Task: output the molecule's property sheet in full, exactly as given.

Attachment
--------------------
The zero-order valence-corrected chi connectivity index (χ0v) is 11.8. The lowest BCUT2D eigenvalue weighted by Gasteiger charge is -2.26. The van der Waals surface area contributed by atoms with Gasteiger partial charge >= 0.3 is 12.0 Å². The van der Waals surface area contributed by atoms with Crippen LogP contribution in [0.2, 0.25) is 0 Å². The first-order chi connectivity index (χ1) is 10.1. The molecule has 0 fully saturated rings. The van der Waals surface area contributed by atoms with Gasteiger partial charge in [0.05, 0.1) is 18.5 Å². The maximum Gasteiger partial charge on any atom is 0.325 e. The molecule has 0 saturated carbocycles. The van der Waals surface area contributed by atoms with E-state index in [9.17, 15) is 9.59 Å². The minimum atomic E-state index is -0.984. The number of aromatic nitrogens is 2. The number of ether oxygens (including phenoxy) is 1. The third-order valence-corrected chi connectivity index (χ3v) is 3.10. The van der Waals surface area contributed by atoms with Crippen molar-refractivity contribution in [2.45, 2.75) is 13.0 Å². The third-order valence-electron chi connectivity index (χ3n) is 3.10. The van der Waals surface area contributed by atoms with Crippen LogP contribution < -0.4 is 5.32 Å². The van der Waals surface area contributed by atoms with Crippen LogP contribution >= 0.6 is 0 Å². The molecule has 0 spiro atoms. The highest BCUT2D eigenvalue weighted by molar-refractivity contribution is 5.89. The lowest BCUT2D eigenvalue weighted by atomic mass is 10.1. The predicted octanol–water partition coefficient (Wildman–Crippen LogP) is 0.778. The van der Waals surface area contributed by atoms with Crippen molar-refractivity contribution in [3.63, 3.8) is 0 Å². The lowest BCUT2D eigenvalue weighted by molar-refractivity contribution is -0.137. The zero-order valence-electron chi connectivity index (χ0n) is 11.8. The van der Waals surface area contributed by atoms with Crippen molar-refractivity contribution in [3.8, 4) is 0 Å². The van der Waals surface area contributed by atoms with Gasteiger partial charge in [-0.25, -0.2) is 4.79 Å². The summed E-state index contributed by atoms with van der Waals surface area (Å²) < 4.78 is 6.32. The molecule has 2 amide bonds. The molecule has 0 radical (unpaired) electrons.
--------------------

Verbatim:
The zero-order valence-corrected chi connectivity index (χ0v) is 11.8. The lowest BCUT2D eigenvalue weighted by Gasteiger charge is -2.26. The van der Waals surface area contributed by atoms with Gasteiger partial charge >= 0.3 is 12.0 Å². The van der Waals surface area contributed by atoms with Crippen LogP contribution in [0.2, 0.25) is 0 Å². The first-order chi connectivity index (χ1) is 10.1. The molecule has 0 fully saturated rings. The van der Waals surface area contributed by atoms with Gasteiger partial charge in [0.05, 0.1) is 18.5 Å². The maximum Gasteiger partial charge on any atom is 0.325 e. The molecule has 0 saturated carbocycles. The van der Waals surface area contributed by atoms with E-state index in [9.17, 15) is 9.59 Å². The minimum atomic E-state index is -0.984. The number of aromatic nitrogens is 2. The number of ether oxygens (including phenoxy) is 1. The third-order valence-corrected chi connectivity index (χ3v) is 3.10. The van der Waals surface area contributed by atoms with Crippen molar-refractivity contribution in [2.45, 2.75) is 13.0 Å². The third-order valence-electron chi connectivity index (χ3n) is 3.10. The van der Waals surface area contributed by atoms with Crippen LogP contribution < -0.4 is 5.32 Å². The van der Waals surface area contributed by atoms with Crippen LogP contribution >= 0.6 is 0 Å². The molecule has 0 spiro atoms. The highest BCUT2D eigenvalue weighted by molar-refractivity contribution is 5.89. The lowest BCUT2D eigenvalue weighted by atomic mass is 10.1. The predicted octanol–water partition coefficient (Wildman–Crippen LogP) is 0.778. The van der Waals surface area contributed by atoms with Crippen molar-refractivity contribution in [3.63, 3.8) is 0 Å². The lowest BCUT2D eigenvalue weighted by molar-refractivity contribution is -0.137. The zero-order valence-electron chi connectivity index (χ0n) is 11.8. The van der Waals surface area contributed by atoms with Crippen molar-refractivity contribution in [3.8, 4) is 0 Å². The van der Waals surface area contributed by atoms with Gasteiger partial charge in [-0.25, -0.2) is 4.79 Å². The summed E-state index contributed by atoms with van der Waals surface area (Å²) < 4.78 is 6.32. The molecule has 2 amide bonds. The molecule has 0 radical (unpaired) electrons.